Columnists

EPA regulations for utilities an expensive exercise in futility

Benita Dodd's picture

The federal Environmental Protection Agency was in Atlanta on May 26 to hold a daylong hearing – one of just three nationwide – on its proposed Maximum Achievable Control Technology (MACT) regulations for utilities. The passionate – if sometimes misguided – comments came from representatives of utilities, power plant neighbors, Native Americans, environmental activists, grassroots groups and the Georgia Public Policy Foundation.

The Foundation’s comments focused on three aspects of the proposed MACT rules:

• The cost to industry and consumers in Georgia Read More»

Your kids will love this!

Greg Moffatt's picture

If you are a regular reader of this column or if you happen to know me, you won’t believe what I’m about to tell you. You won’t be surprised that in my home I don’t have cable or satellite television, and I haven’t watched a television series in almost 20 years. I don’t text, I don’t play video games, and I rarely recreationally surf the web or use YouTube. I write letters on paper and send them in the US Mail and my children grew up with limited exposure to the television and limited computer use. Read More»

Of names and other things

Sallie Satterthwaite's picture

Company is coming and I’m just sitting here looking at a blank screen, wishing something would remind me that I’ve got to get a column or two written before they arrive.

Inspiration doesn’t work that way, however, on demand. Dave says I need to get into the habit of carrying a notebook and jotting down ideas to tap later when a piece is due.

Me, keep up with a pen and pad here in the house? Surely you jest. That would be just one more thing to go missing, along with keys, cell phone, coin purse, ad nauseam.
So. Let’s just go with “stream of consciousness” here. Read More»

A concrete relationship

Rick Ryckeley's picture

The concrete looked nothing like it was supposed to. The huge, gray pile of dust had the consistency of a cornbread mix gone horribly wrong: no eggs, no crackling, and not enough buttermilk. “That’s too much water,” I protested. Sweat had beaded up on my arms and forehead during the first hour as we built the frame. By the end of the second hour, I had hauled twenty or so bags of sand and concrete mix across the church parking lot and started to combine the water, sand, and concrete. Read More»

3D or not 3D?

David Epps's picture

I don’t recall the first movie that I saw in 3-D back in the late 1950s or early 1960s. I am quite certain, however, that it was either a sci-fi flick or a monster movie. What I do recall is the white cardboard “glasses” that had one blue lens and one red lens. For whatever reason, 3-D didn’t stay around all that long. Read More»

Big Media hit bottom with Palin emails

Cal Thomas's picture

If the big media in 2008 had dedicated the resources they are now squandering on Sarah Palin’s emails from when she was governor of Alaska and probed Barack Obama’s background and associations, she might now be vice president of the United States and Obama might still be a junior Illinois senator.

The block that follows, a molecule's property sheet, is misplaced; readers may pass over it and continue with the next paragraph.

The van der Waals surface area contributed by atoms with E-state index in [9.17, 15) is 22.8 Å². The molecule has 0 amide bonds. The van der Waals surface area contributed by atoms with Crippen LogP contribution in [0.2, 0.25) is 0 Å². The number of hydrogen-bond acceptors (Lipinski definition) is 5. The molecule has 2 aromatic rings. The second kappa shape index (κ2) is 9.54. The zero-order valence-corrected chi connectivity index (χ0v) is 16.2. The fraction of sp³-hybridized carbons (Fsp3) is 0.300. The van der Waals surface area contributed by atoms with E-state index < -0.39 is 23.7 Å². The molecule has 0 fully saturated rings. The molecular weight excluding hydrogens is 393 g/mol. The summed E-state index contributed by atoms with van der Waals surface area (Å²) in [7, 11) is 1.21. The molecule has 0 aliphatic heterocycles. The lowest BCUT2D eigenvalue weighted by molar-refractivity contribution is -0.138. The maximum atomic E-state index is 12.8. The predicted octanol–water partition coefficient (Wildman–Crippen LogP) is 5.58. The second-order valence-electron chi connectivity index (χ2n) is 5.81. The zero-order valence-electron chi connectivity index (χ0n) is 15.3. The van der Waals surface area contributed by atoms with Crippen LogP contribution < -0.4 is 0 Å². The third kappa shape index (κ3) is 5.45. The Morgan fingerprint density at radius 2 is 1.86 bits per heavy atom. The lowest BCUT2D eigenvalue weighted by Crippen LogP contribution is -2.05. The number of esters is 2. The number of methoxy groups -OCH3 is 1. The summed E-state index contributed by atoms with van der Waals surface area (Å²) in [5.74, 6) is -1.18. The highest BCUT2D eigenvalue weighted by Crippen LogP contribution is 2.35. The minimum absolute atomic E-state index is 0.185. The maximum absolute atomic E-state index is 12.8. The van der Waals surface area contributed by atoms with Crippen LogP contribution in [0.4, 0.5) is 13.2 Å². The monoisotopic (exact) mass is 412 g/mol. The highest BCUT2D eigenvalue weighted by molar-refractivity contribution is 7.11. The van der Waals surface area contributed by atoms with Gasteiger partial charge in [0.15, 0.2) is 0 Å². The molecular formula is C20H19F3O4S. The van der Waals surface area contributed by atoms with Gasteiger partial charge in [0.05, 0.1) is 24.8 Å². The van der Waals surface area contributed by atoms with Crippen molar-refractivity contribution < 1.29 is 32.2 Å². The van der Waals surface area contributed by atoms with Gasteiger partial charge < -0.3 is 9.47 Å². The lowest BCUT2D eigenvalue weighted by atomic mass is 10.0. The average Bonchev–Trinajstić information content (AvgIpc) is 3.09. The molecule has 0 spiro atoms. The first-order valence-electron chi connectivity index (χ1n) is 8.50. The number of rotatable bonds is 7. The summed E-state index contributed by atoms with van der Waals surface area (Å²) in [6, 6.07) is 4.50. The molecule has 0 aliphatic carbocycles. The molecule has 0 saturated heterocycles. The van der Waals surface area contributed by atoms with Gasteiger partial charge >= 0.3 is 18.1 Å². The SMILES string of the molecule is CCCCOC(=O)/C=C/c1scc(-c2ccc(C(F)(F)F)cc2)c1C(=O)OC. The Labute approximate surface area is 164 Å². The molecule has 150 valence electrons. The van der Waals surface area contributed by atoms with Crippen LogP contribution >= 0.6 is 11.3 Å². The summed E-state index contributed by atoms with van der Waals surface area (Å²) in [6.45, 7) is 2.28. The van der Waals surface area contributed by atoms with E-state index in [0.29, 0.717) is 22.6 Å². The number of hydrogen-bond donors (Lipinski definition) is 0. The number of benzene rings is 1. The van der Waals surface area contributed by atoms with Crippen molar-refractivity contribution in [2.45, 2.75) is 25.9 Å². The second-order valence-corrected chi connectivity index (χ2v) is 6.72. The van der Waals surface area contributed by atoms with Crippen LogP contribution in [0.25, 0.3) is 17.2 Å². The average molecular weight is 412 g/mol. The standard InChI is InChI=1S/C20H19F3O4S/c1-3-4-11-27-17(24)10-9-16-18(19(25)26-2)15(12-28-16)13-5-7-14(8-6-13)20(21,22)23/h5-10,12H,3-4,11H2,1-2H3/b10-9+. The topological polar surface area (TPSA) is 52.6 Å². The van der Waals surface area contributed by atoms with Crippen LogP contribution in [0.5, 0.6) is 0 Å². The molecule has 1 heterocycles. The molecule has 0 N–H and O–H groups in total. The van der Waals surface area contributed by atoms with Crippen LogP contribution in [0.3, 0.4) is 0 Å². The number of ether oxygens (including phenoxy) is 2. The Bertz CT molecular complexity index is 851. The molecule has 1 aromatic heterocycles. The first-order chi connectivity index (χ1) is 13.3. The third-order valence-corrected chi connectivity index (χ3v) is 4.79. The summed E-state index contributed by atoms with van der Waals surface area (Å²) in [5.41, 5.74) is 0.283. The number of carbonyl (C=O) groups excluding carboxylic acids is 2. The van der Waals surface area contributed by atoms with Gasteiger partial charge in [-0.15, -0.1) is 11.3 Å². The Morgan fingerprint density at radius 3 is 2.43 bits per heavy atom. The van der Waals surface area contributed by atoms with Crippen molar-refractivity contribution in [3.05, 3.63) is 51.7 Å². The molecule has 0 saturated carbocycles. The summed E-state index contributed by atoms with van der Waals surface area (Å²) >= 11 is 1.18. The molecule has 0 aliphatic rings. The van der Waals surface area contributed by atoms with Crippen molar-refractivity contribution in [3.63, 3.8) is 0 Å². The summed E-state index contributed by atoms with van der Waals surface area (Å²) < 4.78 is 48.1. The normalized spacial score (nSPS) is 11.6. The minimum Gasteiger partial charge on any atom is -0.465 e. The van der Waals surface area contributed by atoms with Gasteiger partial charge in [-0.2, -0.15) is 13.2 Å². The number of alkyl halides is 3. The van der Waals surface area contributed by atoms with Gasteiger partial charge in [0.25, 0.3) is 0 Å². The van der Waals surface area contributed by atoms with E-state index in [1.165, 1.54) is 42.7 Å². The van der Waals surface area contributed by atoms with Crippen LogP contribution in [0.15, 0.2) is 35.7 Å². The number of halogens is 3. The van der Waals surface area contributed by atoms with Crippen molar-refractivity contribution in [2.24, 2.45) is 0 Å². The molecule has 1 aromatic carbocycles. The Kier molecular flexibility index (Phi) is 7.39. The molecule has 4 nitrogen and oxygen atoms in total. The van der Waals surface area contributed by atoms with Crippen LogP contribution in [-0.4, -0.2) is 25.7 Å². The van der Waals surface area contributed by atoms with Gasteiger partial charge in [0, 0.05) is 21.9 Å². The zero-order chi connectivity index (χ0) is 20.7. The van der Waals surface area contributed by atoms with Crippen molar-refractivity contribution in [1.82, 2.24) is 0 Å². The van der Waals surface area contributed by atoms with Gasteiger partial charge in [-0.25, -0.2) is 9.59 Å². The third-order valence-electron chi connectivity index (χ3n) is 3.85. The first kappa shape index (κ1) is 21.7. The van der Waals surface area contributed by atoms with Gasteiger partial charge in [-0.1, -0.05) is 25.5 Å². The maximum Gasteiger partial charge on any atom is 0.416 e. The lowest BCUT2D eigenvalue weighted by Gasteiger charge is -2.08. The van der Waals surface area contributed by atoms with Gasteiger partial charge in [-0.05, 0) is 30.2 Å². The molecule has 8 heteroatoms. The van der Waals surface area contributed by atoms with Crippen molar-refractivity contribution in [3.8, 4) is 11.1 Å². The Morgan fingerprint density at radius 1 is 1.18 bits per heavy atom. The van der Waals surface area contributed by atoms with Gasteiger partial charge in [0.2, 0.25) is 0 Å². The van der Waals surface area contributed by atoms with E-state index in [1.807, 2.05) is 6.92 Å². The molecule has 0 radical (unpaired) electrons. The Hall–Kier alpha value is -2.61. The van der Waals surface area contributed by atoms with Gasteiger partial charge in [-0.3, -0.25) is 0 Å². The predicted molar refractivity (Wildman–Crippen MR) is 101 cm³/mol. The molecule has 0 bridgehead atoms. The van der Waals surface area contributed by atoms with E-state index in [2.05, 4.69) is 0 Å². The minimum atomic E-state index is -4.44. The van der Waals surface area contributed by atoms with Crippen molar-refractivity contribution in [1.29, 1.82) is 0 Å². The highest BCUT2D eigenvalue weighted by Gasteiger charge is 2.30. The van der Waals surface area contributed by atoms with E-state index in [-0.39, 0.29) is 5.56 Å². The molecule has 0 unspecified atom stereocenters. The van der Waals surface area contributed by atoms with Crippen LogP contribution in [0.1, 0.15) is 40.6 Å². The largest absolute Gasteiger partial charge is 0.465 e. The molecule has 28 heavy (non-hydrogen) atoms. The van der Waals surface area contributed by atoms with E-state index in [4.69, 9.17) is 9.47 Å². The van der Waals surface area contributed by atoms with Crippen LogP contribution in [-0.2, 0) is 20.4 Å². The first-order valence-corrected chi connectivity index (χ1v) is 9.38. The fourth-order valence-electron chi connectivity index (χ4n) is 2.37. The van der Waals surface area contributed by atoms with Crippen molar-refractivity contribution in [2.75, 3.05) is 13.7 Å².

Regardless of what you think of Palin, the vultures attacking her 24,000 pages of emails may represent the most flagrant example of bias since, well, since their attacks on any other Republican. “It could be fun,” said Ken Schwenke of the Los Angeles Times about the email probe. Read More»

Fictions and facts about Big Oil

Lawrence J. McQuillan's picture

After oil companies released their first-quarter earnings figures — showing exceptionally high profits — Democratic leaders predictably called for an end to “subsidies.”

Lawmakers promptly hauled some top energy CEOs to Washington, accused them of greed, and introduced legislation to impose new taxes on oil and natural gas companies.

That bill was defeated, but some lawmakers continue to gin up public support for huge new taxes. Don’t be fooled. Much of the rhetoric surrounding oil taxes and profits is misleading. Read More»

Funeral home to training

Ronda Rich's picture

It all started at the funeral home. A few other of my misadventures have begun there, too.

For Southerners, though those born outside of the region often fail to understand, the funeral home is normally a gathering place where friendship, stories and even laughter is exchanged. Read More»

The high-stakes showdown over Medicare reform

Dr. Mark W. Hendrickson's picture

go broke in the year 2024 — five years sooner than was projected just last year.

The millions of Americans who have been counting on Medicare to be a reliable, stable guarantor of affordable healthcare in their senior years should be asking themselves, “Who is responsible for this predicament?” The short answer is “lots of people,” but let’s start by looking in the mirror. Read More»

More on canes and walking sticks

Sallie Satterthwaite's picture

A recent column about canes and walking sticks has generated comments from people I meet, all favorable, of course. I still get around without one, although there are days when I wish I’d brought it along. Read More»

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